[ANN] docs.ocaml.pro : an OCaml Documentation Hub


We are pleased to announce that we just published the first version
of the OCaml Documentation Hub on:


The OCaml Documentation Hub can be used to browse the sources and
the documentations of more than 2000 opam packages, following links
between them when useful. This is a work-in-progress, and we are
working on improving it with many more features, such as source
annotations with types, full-text and type-driven searches,
improvements in the general readability of documentation, etc.

The site is generated using an open-source tool called digodoc,
available on:

Digodoc is able to build a map of an opam switch, with links between
files, opam packages, ocaml libraries, meta packages and ocaml
modules. It is also able to generate documentation using odoc with
cross-indexes between all these kinds of packages.

We welcome feedback and contributions!
Enjoy !

The OCamlPro team


At a first glance, this looks absolutely amazing, both in functionality and appearance. The cross linking between packages is fantastic. The view “package modules” is succinct and readable. :100:


Great work on this site, and I love the domain name as well :wink:

As a bit of background on why documentation cross-linking has taken so long, there is a lonnnggg history intertwined with many people’s contributions to opam, build systems (ocamlbuild and dune), conventions (findlib and odig) and of course odoc itself. The major milestones along the way have been:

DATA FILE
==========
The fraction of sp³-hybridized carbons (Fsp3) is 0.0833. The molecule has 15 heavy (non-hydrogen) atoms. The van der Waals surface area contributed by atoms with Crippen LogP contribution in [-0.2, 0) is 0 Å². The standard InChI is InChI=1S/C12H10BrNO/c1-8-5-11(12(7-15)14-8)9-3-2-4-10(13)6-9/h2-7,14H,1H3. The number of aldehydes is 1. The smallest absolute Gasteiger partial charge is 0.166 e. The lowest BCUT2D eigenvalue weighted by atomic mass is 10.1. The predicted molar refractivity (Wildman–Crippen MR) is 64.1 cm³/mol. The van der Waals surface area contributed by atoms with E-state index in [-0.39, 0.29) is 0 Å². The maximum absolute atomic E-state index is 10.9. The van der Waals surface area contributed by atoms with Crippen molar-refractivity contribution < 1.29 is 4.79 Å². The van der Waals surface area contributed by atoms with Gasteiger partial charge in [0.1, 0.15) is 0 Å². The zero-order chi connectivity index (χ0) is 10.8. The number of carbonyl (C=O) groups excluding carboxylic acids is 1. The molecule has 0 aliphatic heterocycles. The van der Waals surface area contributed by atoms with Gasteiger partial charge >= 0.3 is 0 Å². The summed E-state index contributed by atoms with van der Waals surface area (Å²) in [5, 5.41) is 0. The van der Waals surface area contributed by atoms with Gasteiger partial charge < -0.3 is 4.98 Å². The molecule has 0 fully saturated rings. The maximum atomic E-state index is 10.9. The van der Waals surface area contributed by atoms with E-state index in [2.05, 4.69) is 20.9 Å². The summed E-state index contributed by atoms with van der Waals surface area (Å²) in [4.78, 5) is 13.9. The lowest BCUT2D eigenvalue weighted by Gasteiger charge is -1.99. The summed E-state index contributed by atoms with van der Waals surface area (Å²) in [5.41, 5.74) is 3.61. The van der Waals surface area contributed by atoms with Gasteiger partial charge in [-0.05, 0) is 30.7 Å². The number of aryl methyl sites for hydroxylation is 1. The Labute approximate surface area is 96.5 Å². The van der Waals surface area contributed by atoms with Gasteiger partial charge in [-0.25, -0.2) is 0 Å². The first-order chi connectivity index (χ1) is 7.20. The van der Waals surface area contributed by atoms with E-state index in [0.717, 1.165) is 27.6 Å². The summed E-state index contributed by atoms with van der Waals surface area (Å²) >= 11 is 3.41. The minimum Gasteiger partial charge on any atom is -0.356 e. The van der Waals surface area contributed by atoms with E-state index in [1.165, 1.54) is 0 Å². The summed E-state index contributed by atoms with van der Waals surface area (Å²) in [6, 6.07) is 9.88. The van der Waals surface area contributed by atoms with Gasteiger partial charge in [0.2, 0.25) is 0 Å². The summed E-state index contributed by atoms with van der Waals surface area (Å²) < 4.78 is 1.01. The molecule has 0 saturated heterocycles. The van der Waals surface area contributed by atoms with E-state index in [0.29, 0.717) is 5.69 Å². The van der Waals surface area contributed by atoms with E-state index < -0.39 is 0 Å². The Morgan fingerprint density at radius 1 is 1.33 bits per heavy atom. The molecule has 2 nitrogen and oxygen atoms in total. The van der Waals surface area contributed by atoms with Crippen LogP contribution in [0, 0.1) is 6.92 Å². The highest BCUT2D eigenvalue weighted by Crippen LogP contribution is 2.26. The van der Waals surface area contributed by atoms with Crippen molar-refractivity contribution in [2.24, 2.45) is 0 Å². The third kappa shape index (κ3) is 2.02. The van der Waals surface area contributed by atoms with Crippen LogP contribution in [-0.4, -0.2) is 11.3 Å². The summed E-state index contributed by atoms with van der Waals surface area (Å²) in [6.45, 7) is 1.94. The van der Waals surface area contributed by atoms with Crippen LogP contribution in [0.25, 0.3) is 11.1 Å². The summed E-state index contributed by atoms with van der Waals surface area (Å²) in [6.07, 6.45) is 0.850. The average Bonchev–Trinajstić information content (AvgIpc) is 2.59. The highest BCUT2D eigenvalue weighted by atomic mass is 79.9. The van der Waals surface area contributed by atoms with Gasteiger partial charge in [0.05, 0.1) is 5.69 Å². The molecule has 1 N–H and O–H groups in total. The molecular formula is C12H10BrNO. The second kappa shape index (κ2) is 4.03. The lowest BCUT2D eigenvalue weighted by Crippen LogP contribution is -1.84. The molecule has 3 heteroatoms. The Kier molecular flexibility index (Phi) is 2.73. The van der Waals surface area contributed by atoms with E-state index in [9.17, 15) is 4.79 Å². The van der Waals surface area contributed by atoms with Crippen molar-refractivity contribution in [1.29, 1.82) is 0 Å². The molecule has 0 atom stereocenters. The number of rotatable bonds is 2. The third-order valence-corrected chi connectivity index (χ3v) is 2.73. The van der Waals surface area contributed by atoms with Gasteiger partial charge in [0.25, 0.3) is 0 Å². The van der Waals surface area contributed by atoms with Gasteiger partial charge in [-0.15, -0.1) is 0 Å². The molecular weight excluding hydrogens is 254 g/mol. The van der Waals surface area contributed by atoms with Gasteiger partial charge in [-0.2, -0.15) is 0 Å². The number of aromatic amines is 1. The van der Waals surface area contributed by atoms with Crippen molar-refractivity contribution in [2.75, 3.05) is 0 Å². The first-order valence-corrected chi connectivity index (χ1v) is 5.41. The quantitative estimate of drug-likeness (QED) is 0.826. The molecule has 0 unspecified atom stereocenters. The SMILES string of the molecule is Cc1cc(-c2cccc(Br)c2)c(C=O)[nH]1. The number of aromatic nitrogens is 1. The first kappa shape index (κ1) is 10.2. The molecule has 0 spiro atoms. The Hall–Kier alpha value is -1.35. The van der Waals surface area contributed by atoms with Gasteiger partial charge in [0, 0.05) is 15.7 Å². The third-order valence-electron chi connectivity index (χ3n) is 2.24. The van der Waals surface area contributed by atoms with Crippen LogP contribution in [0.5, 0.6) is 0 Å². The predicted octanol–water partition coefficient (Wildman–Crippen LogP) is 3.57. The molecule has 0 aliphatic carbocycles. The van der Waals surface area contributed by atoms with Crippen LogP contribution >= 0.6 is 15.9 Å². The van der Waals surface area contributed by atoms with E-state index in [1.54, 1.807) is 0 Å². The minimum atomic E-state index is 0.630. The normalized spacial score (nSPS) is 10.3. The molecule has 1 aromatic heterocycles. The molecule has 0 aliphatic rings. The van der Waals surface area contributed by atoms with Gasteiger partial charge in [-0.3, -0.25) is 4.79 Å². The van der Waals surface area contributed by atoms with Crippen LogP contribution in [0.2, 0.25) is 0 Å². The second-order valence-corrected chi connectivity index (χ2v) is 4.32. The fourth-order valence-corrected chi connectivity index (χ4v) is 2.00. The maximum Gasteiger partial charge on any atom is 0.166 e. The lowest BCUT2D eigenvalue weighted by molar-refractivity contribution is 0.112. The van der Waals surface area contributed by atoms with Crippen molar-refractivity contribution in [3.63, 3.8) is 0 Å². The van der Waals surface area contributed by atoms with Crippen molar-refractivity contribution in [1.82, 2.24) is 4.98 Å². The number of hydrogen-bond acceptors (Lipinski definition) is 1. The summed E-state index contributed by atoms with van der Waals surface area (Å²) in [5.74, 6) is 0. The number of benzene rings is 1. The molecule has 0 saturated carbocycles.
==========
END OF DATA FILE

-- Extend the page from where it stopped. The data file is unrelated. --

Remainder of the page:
• odoc 1.0, first began in 2014 as a quick project to pull together typing information from cmt[i] files, but which ran into the problem that it needs a consistent set of compiled cmt files to actually work, and so needs help from external tools to pull that set of compiled libraries together.
  • odig, which pulls together multiple opam packages (and a filesystem layout for metadata) and runs odoc on then. This allowed for the creation of https://docs.mirage.io a few years ago which cross-references a smaller number of packages
  • opam-repo itself has had better and better bulk builds over the years to ensure that we can actually automatically compile all the artefacts needed for docs builds, thanks to efforts like health check and ocurrent.
  • odoc 2.0, which featured a multi-year rewrite of the OCaml module resolver and introduced a new output IR. This forthcoming release was presented in this OCaml 2020 talk by @jonludlam.

And now with all these pieces in place, the OCaml documentation spring has arrived! The OCamlPro one posted here as the first of the “new batch” of mass documentation indexers, and I’m aware of concurrent efforts by the odoc/ocaml.org maintainer teams to push a central one out to ocaml.org, as well as by the MirageOS team who are refreshing docs.mirage.io with the latest and greatest. I’m sure when the dust has settled on all these indexers we can look for common pieces, but for now it’s lovely to see so much innovation happening at pace.

For the community: now is the time to fix your docstrings in your libraries, as there will many cool tools parsing and processing them, and rendering them into all kinds of output formats!